“Without gravity, we have better control because weight itself can cause defects and affect the growth pattern,” said Dr. Ching Hua Su, the experiment’s principal investigator. “Our main goal is to study the effect of gravity on vapor transport crystal growth. When dealing with materials that melt at higher temperatures, vapor growth lowers the temperature and contributes fewer defects. That’s why we chose zinc selenide for our applications.”
Su is a member of the Materials Science and Metallurgy Branch in Marshall’s Materials and Processing Lab. That team also works on the engineering projects ranging from additive manufacturing, welding to metallurgy for fuel tanks and engines.
On Earth, quality ZnSe-based crystals are used in various optical applications, with implications for cutting edge-technologies such as optical windows, infrared lasers, and optical wavelength conversion devices. Being able to conduct the experiment in a microgravity environment, scientists have gained insights that could enhance the quality of these crystals, thus paving the way for revolutionary advances in optical technology.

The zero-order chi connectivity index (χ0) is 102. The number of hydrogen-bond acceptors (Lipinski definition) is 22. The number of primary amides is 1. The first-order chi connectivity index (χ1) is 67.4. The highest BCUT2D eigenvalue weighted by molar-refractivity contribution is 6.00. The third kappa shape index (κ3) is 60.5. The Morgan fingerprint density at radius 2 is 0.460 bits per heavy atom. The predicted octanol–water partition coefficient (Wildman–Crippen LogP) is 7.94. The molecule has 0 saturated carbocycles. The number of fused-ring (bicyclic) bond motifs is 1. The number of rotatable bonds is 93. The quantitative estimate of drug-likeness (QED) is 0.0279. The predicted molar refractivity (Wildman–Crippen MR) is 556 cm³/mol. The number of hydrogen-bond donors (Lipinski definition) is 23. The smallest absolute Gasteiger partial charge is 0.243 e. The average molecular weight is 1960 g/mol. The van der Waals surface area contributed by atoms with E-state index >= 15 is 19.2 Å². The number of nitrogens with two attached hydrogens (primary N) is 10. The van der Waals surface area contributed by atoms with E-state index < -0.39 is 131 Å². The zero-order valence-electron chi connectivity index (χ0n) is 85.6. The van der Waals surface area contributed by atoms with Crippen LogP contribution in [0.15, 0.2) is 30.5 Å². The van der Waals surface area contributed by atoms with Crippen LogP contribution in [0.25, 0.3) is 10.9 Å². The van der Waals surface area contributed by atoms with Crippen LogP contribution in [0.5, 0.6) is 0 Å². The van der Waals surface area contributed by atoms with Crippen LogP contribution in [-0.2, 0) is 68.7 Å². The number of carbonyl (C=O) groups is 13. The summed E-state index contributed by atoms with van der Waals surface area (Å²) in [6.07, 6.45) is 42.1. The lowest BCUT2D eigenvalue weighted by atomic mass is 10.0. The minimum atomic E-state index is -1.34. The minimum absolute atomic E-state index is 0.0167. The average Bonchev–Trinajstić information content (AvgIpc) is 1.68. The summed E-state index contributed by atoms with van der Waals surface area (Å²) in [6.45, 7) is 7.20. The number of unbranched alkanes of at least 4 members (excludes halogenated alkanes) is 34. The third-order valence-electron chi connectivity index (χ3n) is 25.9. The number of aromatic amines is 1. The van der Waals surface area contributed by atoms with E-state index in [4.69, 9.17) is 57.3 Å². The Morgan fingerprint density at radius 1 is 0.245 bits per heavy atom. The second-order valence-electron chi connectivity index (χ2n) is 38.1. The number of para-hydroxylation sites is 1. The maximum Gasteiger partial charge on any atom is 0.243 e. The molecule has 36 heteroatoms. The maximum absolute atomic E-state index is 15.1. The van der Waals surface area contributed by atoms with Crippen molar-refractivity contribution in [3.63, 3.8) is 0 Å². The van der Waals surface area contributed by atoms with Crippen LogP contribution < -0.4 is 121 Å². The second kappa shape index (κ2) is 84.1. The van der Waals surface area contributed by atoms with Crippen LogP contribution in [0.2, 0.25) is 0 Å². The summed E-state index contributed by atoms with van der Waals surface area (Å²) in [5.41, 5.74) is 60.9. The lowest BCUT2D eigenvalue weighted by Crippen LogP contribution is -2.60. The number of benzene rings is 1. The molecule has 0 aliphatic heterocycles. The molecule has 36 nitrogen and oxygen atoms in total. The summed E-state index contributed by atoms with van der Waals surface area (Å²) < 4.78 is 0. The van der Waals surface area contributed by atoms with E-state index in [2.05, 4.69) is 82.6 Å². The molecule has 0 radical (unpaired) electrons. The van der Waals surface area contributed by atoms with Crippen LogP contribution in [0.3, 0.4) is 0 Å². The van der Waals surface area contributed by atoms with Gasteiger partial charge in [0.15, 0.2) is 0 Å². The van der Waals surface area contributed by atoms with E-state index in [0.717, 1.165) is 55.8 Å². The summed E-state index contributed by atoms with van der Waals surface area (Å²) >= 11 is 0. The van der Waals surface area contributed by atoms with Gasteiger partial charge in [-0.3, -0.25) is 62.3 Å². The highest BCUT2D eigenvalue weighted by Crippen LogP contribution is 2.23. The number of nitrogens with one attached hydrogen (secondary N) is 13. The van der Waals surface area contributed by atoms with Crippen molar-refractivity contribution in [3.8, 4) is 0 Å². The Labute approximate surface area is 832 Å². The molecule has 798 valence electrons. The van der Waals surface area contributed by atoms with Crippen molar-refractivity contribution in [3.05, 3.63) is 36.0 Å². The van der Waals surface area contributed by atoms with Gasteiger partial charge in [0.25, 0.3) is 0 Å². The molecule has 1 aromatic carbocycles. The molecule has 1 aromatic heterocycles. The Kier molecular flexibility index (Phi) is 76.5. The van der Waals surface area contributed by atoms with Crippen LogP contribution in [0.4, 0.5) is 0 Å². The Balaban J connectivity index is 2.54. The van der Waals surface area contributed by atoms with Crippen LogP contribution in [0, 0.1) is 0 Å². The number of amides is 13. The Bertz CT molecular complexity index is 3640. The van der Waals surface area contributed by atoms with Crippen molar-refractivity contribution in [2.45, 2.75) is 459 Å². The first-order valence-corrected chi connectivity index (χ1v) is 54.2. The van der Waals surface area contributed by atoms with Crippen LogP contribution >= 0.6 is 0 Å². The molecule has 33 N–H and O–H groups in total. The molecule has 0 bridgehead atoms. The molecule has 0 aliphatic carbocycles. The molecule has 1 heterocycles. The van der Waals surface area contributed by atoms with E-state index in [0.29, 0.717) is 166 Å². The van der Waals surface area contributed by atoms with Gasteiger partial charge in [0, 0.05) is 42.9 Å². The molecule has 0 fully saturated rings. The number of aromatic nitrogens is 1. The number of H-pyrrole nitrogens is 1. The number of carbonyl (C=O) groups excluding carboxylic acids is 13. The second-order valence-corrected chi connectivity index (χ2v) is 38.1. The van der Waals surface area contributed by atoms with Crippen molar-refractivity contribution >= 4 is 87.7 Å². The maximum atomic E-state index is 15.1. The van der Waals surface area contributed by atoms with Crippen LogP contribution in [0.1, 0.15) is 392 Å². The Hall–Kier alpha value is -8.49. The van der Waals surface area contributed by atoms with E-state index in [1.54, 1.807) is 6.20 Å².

“We are now on the brink of completing our sixth flight experiment,” Su said.
We are eager to compare our space-grown samples with those from the ground, conducting two more runs on this duplicate furnace in the test lab at Marshall to facilitate direct comparisons.Take time to debrief after success or conflict. Listen, then restate messages to make sure they're understood.
Dr. Ching Hua Su
Materials Science and Metallurgy Branch in Marshall’s Materials and Processing Lab
Ensuring the science conducted on the payload is successful is a team effort, and work on the mission begins years before the payload launches.
“We have a payload operation integration specialist and a payload activity requirement coordinator who work with the payload developer to write procedures and document timing constraints,” said Jennifer McMillian, payload operations manager for the International Space Station Increment 69 management team.